Close but no cigar: 700 MHz hard date remains elusive
Today should be a day of celebration for the public-safety-communications community. Last night, the Senate approved legislation establishing a Feb. 17, 2009, date for public safety to access 24 MHz of spectrum in the 700 MHz band and $1 billion in interoperability grants.
Senators essentially approved the same bill that passed the House earlier this week. The House voted for it, the Senate voted for it, so it’s just awaiting President Bush’s signature to become law, right?
Wrong — nothing ever seems to be quite that simple in Washington.
Apparently, the Senate version of the budget bill includes some “technical corrections” that were not in the version that the House passed, so it has to go back to the House for a vote. Normally, that could be done with a voice vote, but one lawmaker has asked for a roll-call vote that likely won’t happen this year, said Yucel Ors, legislative director for the Association of Public-Safety Communications Officials (APCO).
“It passed the Senate, it passed the House, but the Senate put in changes, so … it will have to be taken up again next year, in January,” Ors said. “The House has to pass it again, and the Senate has to pass it again, and they have to do conference report … if it goes next year.”
Even that wouldn’t be a big issue, if the scope of the budget legislation remains unchanged, because there are only technical differences in the versions passed by the House and Senate.
But a conference could result in other items being attached to the legislation. Of particular concern is a controversial effort to allow oil drilling in the Arctic National Wildlife Refuge (ANWR) in Alaska. A priority for powerful Sen. Ted Stevens (R-Alaska), this provision was struck from defense-budget legislation, generating an unusually emotional floor speech last night from the embittered Stevens.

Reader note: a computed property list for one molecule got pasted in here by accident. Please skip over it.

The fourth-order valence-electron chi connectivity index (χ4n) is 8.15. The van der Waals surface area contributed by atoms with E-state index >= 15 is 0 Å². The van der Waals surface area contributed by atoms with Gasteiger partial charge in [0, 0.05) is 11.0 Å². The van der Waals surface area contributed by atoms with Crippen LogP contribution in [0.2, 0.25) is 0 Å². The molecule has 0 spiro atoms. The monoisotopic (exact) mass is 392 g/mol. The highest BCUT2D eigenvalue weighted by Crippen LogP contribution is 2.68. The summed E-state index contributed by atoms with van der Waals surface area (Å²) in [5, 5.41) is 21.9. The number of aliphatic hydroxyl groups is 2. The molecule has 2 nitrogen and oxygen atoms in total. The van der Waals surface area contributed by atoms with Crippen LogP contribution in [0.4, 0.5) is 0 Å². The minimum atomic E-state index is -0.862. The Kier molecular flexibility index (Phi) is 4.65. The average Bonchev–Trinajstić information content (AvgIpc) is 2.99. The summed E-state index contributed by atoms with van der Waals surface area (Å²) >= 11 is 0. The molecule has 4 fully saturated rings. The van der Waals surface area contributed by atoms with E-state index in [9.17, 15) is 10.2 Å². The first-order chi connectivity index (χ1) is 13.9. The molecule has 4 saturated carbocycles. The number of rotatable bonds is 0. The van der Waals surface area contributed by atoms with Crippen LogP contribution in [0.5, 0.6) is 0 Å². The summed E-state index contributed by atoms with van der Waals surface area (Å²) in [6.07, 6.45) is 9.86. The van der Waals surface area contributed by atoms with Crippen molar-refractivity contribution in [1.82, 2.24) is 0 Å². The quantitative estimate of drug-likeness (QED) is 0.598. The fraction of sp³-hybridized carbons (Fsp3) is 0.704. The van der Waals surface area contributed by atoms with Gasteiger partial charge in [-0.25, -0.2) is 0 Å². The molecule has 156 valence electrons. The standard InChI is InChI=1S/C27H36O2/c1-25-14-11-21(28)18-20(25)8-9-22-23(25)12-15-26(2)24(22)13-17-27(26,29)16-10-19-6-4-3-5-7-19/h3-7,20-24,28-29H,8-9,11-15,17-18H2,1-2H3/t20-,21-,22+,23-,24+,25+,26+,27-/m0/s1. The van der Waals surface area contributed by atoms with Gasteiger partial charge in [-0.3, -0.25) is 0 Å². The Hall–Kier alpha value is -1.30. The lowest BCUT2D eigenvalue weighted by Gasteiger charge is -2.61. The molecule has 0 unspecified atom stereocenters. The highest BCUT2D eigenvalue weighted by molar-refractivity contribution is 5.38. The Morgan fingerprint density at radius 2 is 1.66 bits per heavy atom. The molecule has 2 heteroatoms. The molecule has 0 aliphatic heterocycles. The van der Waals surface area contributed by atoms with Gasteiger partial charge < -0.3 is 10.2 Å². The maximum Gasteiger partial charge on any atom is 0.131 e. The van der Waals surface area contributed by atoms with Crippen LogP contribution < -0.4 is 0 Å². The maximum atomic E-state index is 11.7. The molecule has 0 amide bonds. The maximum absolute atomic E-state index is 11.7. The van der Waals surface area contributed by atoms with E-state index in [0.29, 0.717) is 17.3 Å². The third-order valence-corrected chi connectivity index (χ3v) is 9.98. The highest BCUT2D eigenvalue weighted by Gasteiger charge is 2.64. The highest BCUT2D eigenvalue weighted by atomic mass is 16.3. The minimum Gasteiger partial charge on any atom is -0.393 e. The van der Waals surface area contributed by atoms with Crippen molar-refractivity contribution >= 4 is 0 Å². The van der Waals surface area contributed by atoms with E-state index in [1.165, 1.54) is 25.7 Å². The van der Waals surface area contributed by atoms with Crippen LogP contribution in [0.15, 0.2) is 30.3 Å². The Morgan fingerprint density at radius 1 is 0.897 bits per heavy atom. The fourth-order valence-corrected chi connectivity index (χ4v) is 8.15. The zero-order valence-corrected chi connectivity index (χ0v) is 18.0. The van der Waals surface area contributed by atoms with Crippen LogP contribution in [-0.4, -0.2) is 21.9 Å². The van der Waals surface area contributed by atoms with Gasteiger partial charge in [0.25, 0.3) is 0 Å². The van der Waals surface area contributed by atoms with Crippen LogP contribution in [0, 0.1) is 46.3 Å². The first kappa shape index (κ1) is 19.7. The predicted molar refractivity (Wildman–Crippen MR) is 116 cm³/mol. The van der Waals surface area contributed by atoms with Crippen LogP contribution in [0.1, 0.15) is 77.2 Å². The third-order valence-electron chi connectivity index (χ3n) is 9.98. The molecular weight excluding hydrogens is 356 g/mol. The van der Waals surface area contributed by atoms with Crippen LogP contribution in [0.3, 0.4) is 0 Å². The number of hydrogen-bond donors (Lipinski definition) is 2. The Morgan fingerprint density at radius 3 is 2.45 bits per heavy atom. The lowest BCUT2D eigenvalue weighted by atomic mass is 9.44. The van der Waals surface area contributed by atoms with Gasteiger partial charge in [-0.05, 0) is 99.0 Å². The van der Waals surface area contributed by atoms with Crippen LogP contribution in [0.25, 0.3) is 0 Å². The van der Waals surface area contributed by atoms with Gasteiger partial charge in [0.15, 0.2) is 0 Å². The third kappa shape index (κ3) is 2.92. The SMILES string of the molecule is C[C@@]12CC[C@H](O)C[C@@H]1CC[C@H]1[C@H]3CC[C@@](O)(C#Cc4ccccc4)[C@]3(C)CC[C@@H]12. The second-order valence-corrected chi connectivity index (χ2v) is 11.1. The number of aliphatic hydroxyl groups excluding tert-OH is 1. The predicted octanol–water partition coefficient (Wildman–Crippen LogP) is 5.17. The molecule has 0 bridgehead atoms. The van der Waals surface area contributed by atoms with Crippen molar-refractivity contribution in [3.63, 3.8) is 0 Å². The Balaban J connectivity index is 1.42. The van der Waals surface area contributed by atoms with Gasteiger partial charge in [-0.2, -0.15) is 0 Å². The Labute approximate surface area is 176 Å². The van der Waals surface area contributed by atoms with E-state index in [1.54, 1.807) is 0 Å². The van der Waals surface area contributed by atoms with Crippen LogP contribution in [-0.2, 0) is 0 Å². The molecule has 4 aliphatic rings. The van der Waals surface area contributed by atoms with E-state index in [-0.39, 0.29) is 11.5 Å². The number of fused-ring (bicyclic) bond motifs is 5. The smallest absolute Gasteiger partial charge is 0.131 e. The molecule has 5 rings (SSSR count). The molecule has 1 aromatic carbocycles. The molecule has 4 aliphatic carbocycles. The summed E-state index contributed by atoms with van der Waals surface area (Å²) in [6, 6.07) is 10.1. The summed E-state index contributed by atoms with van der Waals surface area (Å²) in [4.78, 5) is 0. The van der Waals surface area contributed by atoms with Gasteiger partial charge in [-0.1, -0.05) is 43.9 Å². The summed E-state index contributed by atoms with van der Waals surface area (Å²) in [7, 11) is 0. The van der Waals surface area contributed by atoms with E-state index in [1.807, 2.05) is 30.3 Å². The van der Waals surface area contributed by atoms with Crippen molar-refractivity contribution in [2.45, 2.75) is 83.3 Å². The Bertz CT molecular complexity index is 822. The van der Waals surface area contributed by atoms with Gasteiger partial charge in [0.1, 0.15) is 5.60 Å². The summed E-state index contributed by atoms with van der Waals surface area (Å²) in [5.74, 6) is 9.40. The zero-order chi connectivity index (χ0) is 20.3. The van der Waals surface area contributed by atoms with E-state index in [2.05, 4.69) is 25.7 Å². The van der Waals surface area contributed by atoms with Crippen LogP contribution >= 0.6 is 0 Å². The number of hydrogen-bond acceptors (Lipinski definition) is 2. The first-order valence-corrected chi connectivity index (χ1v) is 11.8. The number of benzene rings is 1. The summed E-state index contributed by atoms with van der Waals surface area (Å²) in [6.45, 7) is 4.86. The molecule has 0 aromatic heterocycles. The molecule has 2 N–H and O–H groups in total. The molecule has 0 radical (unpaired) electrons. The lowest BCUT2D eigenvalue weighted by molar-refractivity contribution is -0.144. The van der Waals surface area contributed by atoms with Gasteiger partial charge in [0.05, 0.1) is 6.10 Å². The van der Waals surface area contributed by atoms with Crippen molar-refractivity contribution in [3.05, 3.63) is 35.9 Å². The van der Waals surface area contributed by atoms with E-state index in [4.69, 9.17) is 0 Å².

Some Beltway sources believe Stevens will continue to try to get ANWR drilling approved by attempting to attach the provision to general-budget legislation. If he succeeds, the budget package immediately will transform from a “sure thing” to an issue that will be the subject of a lengthy, raging debate.
Perhaps the 700 MHz provisions could be introduced as separate legislation, but that tactic has not been successful in the past. Or, maybe the House leadership will pass everything by a voice vote today. But don’t count on it.
Thing can change quickly, but it looks like public safety again could be stuck in the middle of debate when everyone agrees on its issues. And that’s not the holiday celebration anyone wanted this year.
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